A Relational Theory of Secured Financing
This Article develops a theory of secured financing that posits a debtor-creditor relationship much more complex and refractory than that conceived by conventional analysis. This paradigmatic relationship forms whenever privately issued debt is used to finance a firm's growth opportunities or financial "prospects." Because peculiar stresses may undermine the efforts of both debtor and creditor to exploit such prospects fully, the parties will predictably agree in the credit contract to forego any actions that threaten the relationship. But the manifestations of self-interested behavior are difficult to anticipate, and their interaction with other variables is often complex and unpredictable. In such an environment, the parties frequently are unable to achieve their mutually beneficial objectives through conventional contractual arrangements. Thus, the impetus for secured financing derives from the financing relationship itself and from the parties' desire to exploit it fully. Part I of the Article develops a conceptual analysis of the key determinants of relational financing. Part II tests the predictions of the relational theory against the available evidence of how these credit markets actually function. Finally, Part III uses this relational model of secured financing to evaluate the peculiar legal regime embodied in Article 9 of the Code.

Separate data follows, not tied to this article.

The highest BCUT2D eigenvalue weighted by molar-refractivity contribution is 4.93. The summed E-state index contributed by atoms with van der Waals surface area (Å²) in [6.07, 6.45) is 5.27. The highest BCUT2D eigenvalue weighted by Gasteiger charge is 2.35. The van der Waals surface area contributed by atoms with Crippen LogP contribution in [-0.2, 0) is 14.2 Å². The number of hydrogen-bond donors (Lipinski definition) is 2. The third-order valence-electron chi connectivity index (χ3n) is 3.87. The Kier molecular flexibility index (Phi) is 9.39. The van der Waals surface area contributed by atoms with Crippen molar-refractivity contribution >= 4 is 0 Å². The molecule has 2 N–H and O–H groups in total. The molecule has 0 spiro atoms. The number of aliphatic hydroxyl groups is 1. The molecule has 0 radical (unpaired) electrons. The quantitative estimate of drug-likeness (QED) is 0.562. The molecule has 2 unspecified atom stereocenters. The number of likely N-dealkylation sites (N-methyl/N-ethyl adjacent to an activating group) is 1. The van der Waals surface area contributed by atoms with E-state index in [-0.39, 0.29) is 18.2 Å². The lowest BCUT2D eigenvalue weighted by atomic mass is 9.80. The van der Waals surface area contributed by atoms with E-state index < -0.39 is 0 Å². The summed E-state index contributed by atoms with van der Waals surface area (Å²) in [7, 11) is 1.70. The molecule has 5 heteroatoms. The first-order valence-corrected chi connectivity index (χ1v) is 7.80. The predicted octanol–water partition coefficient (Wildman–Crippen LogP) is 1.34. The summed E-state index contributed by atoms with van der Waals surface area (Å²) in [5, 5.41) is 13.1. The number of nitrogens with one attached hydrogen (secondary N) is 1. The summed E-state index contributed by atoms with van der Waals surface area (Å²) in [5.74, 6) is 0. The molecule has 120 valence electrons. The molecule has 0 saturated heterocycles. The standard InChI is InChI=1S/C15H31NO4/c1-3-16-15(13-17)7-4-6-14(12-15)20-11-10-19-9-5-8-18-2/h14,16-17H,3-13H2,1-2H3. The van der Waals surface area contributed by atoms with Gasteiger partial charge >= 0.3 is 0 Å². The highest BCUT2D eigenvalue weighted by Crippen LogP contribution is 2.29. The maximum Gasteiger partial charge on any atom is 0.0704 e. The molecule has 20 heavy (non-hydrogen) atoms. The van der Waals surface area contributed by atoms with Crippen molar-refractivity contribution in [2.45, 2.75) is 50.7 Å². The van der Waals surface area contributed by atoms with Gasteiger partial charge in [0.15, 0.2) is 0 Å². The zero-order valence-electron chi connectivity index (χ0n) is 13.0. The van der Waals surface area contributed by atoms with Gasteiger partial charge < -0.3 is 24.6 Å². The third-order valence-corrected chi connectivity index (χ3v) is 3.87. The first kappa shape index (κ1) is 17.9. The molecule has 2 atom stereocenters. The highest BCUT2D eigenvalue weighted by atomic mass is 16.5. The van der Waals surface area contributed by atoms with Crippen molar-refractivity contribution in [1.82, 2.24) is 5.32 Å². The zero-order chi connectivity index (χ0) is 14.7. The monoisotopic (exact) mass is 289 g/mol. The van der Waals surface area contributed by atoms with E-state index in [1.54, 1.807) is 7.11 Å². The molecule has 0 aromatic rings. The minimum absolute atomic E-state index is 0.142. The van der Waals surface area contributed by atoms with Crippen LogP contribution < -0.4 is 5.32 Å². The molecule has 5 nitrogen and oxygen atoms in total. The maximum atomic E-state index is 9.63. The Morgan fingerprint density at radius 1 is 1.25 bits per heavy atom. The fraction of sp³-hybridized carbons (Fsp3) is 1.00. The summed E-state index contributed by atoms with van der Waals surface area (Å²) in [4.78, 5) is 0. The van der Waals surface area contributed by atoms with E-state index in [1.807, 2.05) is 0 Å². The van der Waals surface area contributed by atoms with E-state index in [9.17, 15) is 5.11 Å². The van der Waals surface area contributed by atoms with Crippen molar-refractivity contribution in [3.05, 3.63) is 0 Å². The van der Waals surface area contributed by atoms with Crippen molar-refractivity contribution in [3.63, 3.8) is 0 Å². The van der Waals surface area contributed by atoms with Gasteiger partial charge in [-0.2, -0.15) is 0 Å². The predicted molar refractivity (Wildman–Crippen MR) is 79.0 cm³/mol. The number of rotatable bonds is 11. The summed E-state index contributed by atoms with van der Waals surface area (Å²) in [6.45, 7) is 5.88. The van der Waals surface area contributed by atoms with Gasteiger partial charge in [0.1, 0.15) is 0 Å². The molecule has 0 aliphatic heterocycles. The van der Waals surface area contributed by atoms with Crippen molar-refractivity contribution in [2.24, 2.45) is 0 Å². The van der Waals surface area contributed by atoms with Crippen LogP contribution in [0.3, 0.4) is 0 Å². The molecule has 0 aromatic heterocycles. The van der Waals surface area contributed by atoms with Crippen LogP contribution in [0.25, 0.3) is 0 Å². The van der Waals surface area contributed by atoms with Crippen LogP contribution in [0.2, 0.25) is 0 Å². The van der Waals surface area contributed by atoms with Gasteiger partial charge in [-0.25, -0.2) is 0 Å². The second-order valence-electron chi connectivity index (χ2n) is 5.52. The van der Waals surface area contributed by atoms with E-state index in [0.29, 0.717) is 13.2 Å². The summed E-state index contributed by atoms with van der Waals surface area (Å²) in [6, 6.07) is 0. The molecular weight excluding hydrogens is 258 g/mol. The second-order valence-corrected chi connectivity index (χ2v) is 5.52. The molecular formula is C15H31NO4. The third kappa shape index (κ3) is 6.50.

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- January 21, 2016